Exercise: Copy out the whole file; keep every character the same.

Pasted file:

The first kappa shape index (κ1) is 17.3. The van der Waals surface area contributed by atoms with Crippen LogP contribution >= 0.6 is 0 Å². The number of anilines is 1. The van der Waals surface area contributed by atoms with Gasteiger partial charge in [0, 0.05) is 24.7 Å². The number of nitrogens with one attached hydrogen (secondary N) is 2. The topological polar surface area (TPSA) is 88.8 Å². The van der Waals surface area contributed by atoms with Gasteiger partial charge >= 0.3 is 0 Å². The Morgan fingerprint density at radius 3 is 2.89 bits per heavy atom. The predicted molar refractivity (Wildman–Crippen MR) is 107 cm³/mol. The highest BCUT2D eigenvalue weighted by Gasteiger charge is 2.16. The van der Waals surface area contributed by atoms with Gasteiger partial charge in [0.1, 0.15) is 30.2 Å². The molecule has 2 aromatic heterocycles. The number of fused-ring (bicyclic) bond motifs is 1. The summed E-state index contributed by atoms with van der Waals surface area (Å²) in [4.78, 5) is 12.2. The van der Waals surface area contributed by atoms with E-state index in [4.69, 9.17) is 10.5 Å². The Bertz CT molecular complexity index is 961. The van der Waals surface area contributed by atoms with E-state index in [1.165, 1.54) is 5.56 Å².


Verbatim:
The first kappa shape index (κ1) is 17.3. The van der Waals surface area contributed by atoms with Crippen LogP contribution >= 0.6 is 0 Å². The number of anilines is 1. The van der Waals surface area contributed by atoms with Gasteiger partial charge in [0, 0.05) is 24.7 Å². The number of nitrogens with one attached hydrogen (secondary N) is 2. The topological polar surface area (TPSA) is 88.8 Å². The van der Waals surface area contributed by atoms with Gasteiger partial charge >= 0.3 is 0 Å². The Morgan fingerprint density at radius 3 is 2.89 bits per heavy atom. The predicted molar refractivity (Wildman–Crippen MR) is 107 cm³/mol. The highest BCUT2D eigenvalue weighted by Gasteiger charge is 2.16. The van der Waals surface area contributed by atoms with Gasteiger partial charge in [0.1, 0.15) is 30.2 Å². The molecule has 2 aromatic heterocycles. The number of fused-ring (bicyclic) bond motifs is 1. The summed E-state index contributed by atoms with van der Waals surface area (Å²) in [4.78, 5) is 12.2. The van der Waals surface area contributed by atoms with E-state index in [4.69, 9.17) is 10.5 Å². The Bertz CT molecular complexity index is 961. The van der Waals surface area contributed by atoms with E-state index in [1.165, 1.54) is 5.56 Å².